‘The world has finally woken up to Indian tastes’


New Delhi: Celebrity chef Maria Goretti says she is “happy to see that the world has finally woken up to Indian tastes”. She adds: “We are this melting pot of various cuisines, various tastes, and various flavours and the world has not yet seen all that India has to offer.”

IANSlife spoke to Goretti who recently collaborated with The Doers Club by Dewar’s to co-curate a gourmet food and drinks experience called �East India Bottle Masala and Double Aged Scotch’.


Tell us more about your collaboration with Dewar’s.

Goretti: I have been talking with Dewar’s about the dinner for quite some time. We started the conversation when I came back from Paris in 2018 but the entire year I was travelling, so somehow everything keeps getting postpone and I always feel that there is a perfect time for everything and everything does fall into place and I guess this was a perfect time and finally Dewar’s, me being the East Indian and my east Indian bottle masala found a place to cook for The Doers Club at the sidecar. So me and my team – the travelling chefs, we had the most amazing time being part of this association.

What are you looking forward to with this project?

Goretti: I am looking forward to introducing my East Indian cuisine to the people of Delhi blending it with The Dewar’s Double scotch for double flavour. East Indian cuisine belongs to only Bombay, we are a small Catholic community that lives on the coast- mostly farmers, landowners and fisher folks.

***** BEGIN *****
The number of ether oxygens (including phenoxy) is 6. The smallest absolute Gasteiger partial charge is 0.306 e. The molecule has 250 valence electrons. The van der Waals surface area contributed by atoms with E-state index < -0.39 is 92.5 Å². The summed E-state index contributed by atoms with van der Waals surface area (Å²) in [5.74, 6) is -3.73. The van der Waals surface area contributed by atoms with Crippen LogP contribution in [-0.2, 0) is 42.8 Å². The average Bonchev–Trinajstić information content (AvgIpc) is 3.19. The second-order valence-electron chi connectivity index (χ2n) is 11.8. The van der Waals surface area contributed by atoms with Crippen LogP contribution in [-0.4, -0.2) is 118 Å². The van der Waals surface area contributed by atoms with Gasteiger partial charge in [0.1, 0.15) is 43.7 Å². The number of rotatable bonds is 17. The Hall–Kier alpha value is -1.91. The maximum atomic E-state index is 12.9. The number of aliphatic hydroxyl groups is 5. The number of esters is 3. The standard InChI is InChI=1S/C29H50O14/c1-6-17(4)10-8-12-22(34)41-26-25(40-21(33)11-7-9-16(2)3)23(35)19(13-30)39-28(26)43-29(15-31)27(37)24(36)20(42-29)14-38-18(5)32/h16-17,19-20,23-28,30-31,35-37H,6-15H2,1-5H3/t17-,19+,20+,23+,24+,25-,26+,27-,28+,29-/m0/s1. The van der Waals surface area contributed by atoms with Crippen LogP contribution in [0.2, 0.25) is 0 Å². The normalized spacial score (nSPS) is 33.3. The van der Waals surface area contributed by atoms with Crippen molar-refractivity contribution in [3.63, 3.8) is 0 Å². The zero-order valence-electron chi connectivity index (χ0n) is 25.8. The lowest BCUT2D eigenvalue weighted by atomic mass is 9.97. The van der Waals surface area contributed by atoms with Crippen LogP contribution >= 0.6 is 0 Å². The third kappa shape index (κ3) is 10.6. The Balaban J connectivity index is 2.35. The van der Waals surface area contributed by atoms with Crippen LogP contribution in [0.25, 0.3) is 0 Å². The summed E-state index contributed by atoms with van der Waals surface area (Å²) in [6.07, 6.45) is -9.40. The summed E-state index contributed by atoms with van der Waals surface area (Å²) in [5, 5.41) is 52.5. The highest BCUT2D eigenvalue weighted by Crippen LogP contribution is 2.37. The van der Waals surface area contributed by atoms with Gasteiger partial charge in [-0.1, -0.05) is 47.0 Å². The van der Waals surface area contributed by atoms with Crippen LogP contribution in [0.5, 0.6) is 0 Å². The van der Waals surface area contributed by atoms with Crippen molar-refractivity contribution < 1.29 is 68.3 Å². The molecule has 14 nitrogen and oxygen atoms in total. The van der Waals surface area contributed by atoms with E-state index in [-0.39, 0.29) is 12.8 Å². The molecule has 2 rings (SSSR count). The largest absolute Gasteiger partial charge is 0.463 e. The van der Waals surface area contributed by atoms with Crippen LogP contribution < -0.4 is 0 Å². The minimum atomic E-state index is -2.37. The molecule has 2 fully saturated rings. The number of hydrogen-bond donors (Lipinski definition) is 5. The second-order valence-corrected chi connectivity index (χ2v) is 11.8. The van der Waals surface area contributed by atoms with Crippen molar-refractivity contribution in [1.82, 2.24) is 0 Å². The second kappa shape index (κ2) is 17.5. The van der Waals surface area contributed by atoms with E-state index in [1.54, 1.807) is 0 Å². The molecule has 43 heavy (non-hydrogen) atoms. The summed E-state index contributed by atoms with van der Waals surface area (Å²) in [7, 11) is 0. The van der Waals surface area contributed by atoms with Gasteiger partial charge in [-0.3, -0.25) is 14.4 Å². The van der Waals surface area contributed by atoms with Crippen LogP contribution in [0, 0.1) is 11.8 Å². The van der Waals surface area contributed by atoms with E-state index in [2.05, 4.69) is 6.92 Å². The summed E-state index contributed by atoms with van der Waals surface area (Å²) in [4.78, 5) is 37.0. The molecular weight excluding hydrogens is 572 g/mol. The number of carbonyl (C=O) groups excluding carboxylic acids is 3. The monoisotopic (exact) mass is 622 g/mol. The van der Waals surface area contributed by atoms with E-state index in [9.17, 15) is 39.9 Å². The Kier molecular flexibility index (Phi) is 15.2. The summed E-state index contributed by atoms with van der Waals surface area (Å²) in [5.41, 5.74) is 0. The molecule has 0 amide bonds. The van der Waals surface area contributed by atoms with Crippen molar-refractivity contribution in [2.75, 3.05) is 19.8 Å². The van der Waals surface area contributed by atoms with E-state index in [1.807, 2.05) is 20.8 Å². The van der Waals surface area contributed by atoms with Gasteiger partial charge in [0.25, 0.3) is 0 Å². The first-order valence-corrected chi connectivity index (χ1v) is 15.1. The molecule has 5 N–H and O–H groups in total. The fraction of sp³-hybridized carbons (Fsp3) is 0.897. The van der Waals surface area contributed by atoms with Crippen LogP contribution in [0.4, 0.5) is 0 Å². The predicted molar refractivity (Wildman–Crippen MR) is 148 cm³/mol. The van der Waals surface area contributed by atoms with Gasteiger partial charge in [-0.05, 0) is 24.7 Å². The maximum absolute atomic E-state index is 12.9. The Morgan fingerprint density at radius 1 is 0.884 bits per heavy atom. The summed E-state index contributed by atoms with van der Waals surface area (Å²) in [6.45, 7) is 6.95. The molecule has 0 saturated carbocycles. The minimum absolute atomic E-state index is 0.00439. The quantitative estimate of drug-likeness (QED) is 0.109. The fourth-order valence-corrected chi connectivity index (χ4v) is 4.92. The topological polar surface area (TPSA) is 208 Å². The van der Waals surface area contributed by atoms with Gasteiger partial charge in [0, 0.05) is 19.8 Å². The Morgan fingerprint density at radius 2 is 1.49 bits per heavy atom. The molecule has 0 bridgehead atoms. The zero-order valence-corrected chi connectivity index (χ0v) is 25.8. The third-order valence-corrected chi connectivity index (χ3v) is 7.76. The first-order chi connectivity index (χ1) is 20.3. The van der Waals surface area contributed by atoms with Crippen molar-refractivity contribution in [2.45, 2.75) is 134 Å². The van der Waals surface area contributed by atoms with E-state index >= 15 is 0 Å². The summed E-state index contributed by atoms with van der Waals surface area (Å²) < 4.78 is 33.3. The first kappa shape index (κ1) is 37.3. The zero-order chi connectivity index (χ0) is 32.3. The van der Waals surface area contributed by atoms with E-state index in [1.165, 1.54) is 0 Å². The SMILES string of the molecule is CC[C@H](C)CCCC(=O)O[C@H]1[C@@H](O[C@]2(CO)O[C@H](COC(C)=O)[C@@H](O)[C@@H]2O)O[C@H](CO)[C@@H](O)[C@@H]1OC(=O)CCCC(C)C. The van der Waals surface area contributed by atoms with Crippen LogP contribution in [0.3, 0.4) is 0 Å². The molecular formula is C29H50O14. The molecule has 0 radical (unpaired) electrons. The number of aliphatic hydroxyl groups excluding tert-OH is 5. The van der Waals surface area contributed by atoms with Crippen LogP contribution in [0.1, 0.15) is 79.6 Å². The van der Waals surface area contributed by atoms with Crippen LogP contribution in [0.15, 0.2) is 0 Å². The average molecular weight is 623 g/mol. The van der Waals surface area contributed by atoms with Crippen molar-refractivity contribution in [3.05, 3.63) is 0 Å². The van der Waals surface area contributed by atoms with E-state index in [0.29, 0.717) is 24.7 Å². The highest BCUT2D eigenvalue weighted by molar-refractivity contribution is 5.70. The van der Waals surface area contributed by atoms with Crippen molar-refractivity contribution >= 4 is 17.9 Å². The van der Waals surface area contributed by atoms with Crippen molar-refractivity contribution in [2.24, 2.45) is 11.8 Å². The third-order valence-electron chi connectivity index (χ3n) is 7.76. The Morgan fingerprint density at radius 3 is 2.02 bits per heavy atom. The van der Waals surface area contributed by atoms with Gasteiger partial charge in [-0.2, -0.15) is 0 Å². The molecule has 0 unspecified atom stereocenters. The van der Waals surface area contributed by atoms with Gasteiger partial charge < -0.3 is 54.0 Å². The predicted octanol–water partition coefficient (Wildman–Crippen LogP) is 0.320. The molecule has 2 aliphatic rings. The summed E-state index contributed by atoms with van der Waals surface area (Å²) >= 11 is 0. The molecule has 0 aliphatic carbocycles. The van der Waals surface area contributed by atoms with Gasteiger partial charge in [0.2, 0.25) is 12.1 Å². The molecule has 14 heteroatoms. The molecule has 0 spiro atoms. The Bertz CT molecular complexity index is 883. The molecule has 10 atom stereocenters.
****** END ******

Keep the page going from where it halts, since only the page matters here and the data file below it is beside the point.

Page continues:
Our cuisine is an old cuisine that if not promoted and not introduced to others, it will probably die and I am really happy that I got this opportunity with the Doers club to bring my palette out to introduce it to a lot more people and I am really excited about doing this little more often.

How did you get into cooking?

Goretti: I never thought I would be doing what I am doing right now because I had to feed my kids (laughs) so I had to learn how to cook. As people say that necessity is the mother of all invention. I had to learn from basic how-to boil rice, how to make roti, a French toast, perfectly boiled eggs along with many other things and somewhere down the line, I found cooking so interesting that in 2010 I joined Sapphires and did 1 year of baking with them. Then I joined Tante Marie Working in London, I studied boulang�re cuisine and bakery. I spent a complete year in travelling from Bombay to Paris and Bombay to London.

I am a certified pastry chef from Le Cordon Bleu, Paris and London because I broke my journey and went to two places. I have been cooking since 2011. Earlier, I did it slowly because of my kids who were much younger but I think now I am ready to go out and do this a little more often and I am very excited about it.

How would you define your love for cooking?

Goretti: It’s passion� pure passion!

What are the three ingredients that are a must in your kitchen?

Goretti: Three ingredients must in the kitchen are garlic, butter and my East Indian bottle masala.